Achieving Success on PSAT Day

PSAT Day is Wednesday, October 12th!


Guidelines on the PSAT with Ms. Charley

Last week, the Blueprint interviewed Ms. Charley, the 10th grade administrator about the PSAT. Here’s what you need to know:

The PSAT is a practice SAT:

-The PSAT is simply an aptitude test to let you know what you need to study for the SAT. Ms. Charley describes it as a ‘no stakes test’. “-you’re taking it to help you in 11th grade.”. The PSAT is meant to be taken your second semester of 11th grade, so you may not know all the content yet- and that is okay!


Take the PSAT even if you’re unsure if you will do well:

-Like mentioned before, the PSAT is a no stakes test. It can only help you in the long run. Doing well in 10th grade can alert potential colleges, but there is no penalty if your score isn’t that high. It’s all meant for 11th grade.


Don’t let cost be a deterrent:

-The PSAT for 10th graders is completely free, but there is a $19 fee for Juniors. If the cost is a financial strain on your family, talk to your administrator or counselor. Ms. Charley recommends filling out a FARMS application. “This is why it’s so important for kids to fill out free and reduced meals if they get three reduced meals because even if you don’t get lunch, you could take the SAT and the PSAT for free”.


Studying can help:

-While the PSAT is a ‘no stakes’ test, it doesn’t help to study. If you do well, colleges may reach out to you and you can qualify for National Merit scholarships in 11th grade. If you plan on going to college, I recommend that you study as early as possible.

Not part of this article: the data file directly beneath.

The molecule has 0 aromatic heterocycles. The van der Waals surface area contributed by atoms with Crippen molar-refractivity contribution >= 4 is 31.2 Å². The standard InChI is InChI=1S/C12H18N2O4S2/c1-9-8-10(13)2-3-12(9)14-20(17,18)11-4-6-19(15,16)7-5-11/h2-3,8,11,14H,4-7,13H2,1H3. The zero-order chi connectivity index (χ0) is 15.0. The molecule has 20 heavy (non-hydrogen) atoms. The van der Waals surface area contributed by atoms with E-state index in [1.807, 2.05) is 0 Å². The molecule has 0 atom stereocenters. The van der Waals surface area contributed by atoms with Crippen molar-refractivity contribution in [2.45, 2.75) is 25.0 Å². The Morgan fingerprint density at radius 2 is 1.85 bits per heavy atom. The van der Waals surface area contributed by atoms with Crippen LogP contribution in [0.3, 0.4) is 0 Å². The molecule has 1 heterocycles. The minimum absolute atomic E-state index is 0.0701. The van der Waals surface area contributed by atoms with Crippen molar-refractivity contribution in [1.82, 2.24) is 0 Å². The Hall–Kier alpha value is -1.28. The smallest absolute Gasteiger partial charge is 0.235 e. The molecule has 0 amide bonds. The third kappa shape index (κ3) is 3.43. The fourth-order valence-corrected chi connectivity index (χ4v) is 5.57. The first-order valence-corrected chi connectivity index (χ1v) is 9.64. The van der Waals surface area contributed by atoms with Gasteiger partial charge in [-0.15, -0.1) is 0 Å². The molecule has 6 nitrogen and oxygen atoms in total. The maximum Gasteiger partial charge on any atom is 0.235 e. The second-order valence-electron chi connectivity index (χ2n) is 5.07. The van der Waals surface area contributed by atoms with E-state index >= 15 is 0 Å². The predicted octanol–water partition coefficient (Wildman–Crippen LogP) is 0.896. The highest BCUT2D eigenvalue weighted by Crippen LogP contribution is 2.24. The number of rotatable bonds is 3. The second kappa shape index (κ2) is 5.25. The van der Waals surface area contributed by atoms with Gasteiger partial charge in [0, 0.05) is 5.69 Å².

Bring important items and leave the rest behind:

-What do I mean by important items? I’m glad you asked! Ms. Charley recommends a light jacket, water, a snack, and your student ID on the day of the test. I recommend you also bring a calculator, which is not required but can be very helpful. Make sure to check on the College Board website to see if your calculator is an approved type.


Turn your phone off!!:

-It is crucial that you turn your phone off before the exam begins. Ms. Charley reminds us that “- the PSAT is not controlled by Springbrook… It is not controlled by Montgomery County Public Schools and so the rules that they have is like, we can’t really be flexible and say, oh, okay, well, we’re gonna give you a break,”. If your phone goes off (even if it’s in your bag in the front of the room) you and everyone else’s test in the room can get disqualified. 


Get a good night’s sleep:

-Last but not least, get a good night’s sleep the night before the exam. You might hear this every night before a test but it’s important to hear! Get a good night’s sleep, eat a good breakfast, and pack your bag the night before.


The PSAT is October 12. I wish all sophomores and juniors good luck and I hope these guidelines helped!

Why You Should Take the PSAT | The Princeton Review